Want to start writing? The first thing anyone will tell you: Start reading. “But I don’t WANNA,” you scream and yell like my 2nd grader. It’s okay. I understand. Having taught all three of my kids how to read, I understand that reading is not always a picnic. As I tell my second grader, the more you do it, the better you get at it. I was lucky enough to take plenty of English courses in college. I always loved reading but in college it was tough to keep up with demand. Out of necessity I learned how to read at a fast pace while making mental notes of details, plot points, and meaning. After college courses I didn’t read nearly as much, finding mostly popular selections to read because everyone else was reading them. I had become a slacker.
Then I started writing. Every now and then I’d pick up a new book and a curious thing happened. My writing changed. An entire week with cult author Chuck Palahniuk’s work had me culling my prose in short, straight-to-the-point sentences and in similar cadence. I hadn’t realized the change until I had gone back to edit and saw the change from one page to the next. It was creepy. And if you’re familiar with Chuck’s work, it was even more freaky. But beyond the sentence structure of my writing, reading other books always has me thinking about my own writing in different ways. With each book I read I see more ways to present the information in my story. I see other ways to tell my story. I see the weaknesses in my writing and the strengths. In reading similar genres, I see what works and what doesn’t.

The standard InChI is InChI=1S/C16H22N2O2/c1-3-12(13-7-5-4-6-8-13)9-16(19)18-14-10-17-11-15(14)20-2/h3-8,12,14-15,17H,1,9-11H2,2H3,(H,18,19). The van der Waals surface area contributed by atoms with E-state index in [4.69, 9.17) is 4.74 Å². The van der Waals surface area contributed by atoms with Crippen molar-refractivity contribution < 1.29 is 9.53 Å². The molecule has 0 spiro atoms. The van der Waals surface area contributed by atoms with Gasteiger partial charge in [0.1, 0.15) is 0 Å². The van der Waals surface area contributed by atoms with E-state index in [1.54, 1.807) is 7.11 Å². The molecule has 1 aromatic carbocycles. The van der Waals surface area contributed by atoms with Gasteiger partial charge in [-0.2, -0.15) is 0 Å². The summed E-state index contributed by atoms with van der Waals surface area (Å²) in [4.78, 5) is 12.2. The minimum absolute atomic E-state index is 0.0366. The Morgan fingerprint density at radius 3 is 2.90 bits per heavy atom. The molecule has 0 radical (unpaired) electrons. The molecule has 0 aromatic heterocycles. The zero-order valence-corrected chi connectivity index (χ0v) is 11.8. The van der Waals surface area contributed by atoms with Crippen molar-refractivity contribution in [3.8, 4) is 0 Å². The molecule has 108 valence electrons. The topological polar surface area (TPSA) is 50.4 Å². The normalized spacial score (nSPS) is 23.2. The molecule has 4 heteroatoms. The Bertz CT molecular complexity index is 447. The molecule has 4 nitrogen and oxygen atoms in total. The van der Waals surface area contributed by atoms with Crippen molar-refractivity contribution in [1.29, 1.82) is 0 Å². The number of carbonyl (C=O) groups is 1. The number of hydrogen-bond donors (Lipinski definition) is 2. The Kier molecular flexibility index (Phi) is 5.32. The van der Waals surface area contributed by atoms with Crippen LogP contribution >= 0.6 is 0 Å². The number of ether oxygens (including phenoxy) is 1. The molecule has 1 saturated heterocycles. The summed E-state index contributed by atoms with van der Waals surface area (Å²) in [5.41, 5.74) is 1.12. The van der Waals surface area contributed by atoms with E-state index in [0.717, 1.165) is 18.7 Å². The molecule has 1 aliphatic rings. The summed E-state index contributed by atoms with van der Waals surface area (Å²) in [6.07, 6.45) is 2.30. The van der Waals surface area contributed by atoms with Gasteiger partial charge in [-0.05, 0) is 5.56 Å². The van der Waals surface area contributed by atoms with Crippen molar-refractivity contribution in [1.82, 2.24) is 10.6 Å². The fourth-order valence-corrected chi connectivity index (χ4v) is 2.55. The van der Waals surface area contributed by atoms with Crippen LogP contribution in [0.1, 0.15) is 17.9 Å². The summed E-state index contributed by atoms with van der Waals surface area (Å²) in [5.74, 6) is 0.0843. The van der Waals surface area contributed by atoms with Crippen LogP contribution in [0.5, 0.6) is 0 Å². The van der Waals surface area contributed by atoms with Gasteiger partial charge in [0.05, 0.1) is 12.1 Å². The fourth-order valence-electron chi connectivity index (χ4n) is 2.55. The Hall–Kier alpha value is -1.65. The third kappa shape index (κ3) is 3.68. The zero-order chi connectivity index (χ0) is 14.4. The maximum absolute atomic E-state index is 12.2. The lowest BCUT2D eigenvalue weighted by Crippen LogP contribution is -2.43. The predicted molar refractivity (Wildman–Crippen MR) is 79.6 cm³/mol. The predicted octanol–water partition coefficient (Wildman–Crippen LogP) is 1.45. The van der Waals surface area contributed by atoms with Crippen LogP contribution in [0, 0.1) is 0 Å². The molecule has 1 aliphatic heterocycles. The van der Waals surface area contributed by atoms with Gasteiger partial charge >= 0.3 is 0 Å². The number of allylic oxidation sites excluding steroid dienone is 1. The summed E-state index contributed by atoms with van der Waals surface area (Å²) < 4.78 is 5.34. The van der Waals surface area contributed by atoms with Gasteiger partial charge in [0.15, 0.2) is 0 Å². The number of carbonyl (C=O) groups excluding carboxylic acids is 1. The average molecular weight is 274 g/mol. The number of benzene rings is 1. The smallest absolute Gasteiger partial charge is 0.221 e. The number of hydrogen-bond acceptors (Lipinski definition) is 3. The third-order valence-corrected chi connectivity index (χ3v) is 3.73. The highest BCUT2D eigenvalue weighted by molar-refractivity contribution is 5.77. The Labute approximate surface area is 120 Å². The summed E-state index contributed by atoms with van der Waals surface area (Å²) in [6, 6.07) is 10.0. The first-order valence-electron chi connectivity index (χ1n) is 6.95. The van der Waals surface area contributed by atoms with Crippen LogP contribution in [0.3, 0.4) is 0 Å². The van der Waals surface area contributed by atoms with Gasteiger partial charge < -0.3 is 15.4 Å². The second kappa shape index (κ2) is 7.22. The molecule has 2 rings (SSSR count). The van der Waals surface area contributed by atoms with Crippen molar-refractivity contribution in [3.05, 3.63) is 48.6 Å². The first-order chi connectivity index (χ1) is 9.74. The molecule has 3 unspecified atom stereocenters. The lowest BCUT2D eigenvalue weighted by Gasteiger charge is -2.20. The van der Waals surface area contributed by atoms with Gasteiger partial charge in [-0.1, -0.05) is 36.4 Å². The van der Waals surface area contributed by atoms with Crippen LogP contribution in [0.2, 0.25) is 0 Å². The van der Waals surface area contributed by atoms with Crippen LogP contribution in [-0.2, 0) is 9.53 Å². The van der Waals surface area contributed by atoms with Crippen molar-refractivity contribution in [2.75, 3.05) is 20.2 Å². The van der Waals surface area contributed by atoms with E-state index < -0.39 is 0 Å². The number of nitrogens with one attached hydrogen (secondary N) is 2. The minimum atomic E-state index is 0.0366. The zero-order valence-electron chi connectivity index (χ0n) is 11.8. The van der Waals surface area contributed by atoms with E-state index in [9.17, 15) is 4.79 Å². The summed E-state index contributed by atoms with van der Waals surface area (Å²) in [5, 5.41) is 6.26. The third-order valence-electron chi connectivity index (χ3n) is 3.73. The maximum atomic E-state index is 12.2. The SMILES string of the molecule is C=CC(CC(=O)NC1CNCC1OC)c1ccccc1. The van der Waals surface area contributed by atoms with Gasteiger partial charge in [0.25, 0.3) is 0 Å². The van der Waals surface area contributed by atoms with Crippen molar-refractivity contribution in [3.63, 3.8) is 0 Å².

I’m rebuilding my routine with my writing/editing and this weekend I read two books that had been sitting on my shelves for a while. Reading on the weekends while working through the weeks seems like the perfect way to fit reading into my week. I’m usually off my computer during the weekends so that the kids can play their favorite games, watch their favorite videos, and look up the things they want to know more about. I have a few selections to pick from for next week that more closely resemble the genre my current work in progress, Echoes, just might fit into and I’ll learn more or I won’t. We’ll have to see.
This past weekend I ripped through “Paper Towns,” a young adult novel by John Green (picked up by Fox to potentially become a movie!) and a Christian fiction novel titled “Waking Lazarus” by TL Hines. Both were worthwhile reads for anyone, not just myself. Within their genres, they are very effective novels for their intended audiences. I would not consider myself the intended audience of either novel but each had their strengths, kept my attention and guessing about the ending until the very end.
From now on, if I read it I’ll let you know here. I might add more detailed reviews and discuss what I learned from the book to apply to my own work. I’m looking forward to next weekend and the reading ahead! Will it be a romance? A mystery? I haven’t decided yet! Let me know what you’ve been reading in the comments or tweet me @AprilDlicious on Twitter.